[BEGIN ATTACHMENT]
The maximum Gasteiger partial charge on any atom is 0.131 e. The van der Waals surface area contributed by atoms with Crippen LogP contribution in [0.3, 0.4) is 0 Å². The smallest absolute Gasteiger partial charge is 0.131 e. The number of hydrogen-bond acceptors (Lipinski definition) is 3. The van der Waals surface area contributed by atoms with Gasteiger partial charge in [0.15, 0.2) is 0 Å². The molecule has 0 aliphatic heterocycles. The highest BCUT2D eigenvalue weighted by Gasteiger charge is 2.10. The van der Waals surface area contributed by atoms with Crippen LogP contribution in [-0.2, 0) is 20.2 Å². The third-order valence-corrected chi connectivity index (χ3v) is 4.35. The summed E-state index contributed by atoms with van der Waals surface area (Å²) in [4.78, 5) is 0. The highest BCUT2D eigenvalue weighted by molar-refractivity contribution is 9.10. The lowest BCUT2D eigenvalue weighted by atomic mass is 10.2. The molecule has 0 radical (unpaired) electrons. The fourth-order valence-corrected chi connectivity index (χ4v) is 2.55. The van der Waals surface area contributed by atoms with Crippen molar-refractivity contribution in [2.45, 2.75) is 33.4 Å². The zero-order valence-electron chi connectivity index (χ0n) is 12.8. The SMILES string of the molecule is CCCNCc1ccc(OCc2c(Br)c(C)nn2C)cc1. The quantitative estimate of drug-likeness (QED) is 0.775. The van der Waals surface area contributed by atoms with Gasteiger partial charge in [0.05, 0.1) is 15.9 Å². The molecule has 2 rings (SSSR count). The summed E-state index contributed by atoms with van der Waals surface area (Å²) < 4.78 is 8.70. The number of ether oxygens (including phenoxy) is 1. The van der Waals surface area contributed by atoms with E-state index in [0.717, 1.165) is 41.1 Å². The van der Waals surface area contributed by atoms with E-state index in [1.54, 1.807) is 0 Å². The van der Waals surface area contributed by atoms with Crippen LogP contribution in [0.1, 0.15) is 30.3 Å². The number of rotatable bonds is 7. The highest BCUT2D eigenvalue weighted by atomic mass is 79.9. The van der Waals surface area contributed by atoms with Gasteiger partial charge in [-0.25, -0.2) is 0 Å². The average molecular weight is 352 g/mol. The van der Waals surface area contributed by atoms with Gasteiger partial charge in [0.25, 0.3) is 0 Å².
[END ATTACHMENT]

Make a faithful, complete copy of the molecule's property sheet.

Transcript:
The maximum Gasteiger partial charge on any atom is 0.131 e. The van der Waals surface area contributed by atoms with Crippen LogP contribution in [0.3, 0.4) is 0 Å². The smallest absolute Gasteiger partial charge is 0.131 e. The number of hydrogen-bond acceptors (Lipinski definition) is 3. The van der Waals surface area contributed by atoms with Gasteiger partial charge in [0.15, 0.2) is 0 Å². The molecule has 0 aliphatic heterocycles. The highest BCUT2D eigenvalue weighted by Gasteiger charge is 2.10. The van der Waals surface area contributed by atoms with Crippen LogP contribution in [-0.2, 0) is 20.2 Å². The third-order valence-corrected chi connectivity index (χ3v) is 4.35. The summed E-state index contributed by atoms with van der Waals surface area (Å²) in [4.78, 5) is 0. The highest BCUT2D eigenvalue weighted by molar-refractivity contribution is 9.10. The lowest BCUT2D eigenvalue weighted by atomic mass is 10.2. The molecule has 0 radical (unpaired) electrons. The fourth-order valence-corrected chi connectivity index (χ4v) is 2.55. The van der Waals surface area contributed by atoms with Crippen molar-refractivity contribution in [2.45, 2.75) is 33.4 Å². The zero-order valence-electron chi connectivity index (χ0n) is 12.8. The SMILES string of the molecule is CCCNCc1ccc(OCc2c(Br)c(C)nn2C)cc1. The quantitative estimate of drug-likeness (QED) is 0.775. The van der Waals surface area contributed by atoms with Gasteiger partial charge in [0.05, 0.1) is 15.9 Å². The molecule has 2 rings (SSSR count). The summed E-state index contributed by atoms with van der Waals surface area (Å²) < 4.78 is 8.70. The number of ether oxygens (including phenoxy) is 1. The van der Waals surface area contributed by atoms with E-state index in [0.717, 1.165) is 41.1 Å². The van der Waals surface area contributed by atoms with E-state index in [1.54, 1.807) is 0 Å². The van der Waals surface area contributed by atoms with Crippen LogP contribution in [0.1, 0.15) is 30.3 Å². The number of rotatable bonds is 7. The highest BCUT2D eigenvalue weighted by atomic mass is 79.9. The van der Waals surface area contributed by atoms with Gasteiger partial charge in [-0.25, -0.2) is 0 Å². The average molecular weight is 352 g/mol. The van der Waals surface area contributed by atoms with Gasteiger partial charge in [0.25, 0.3) is 0 Å².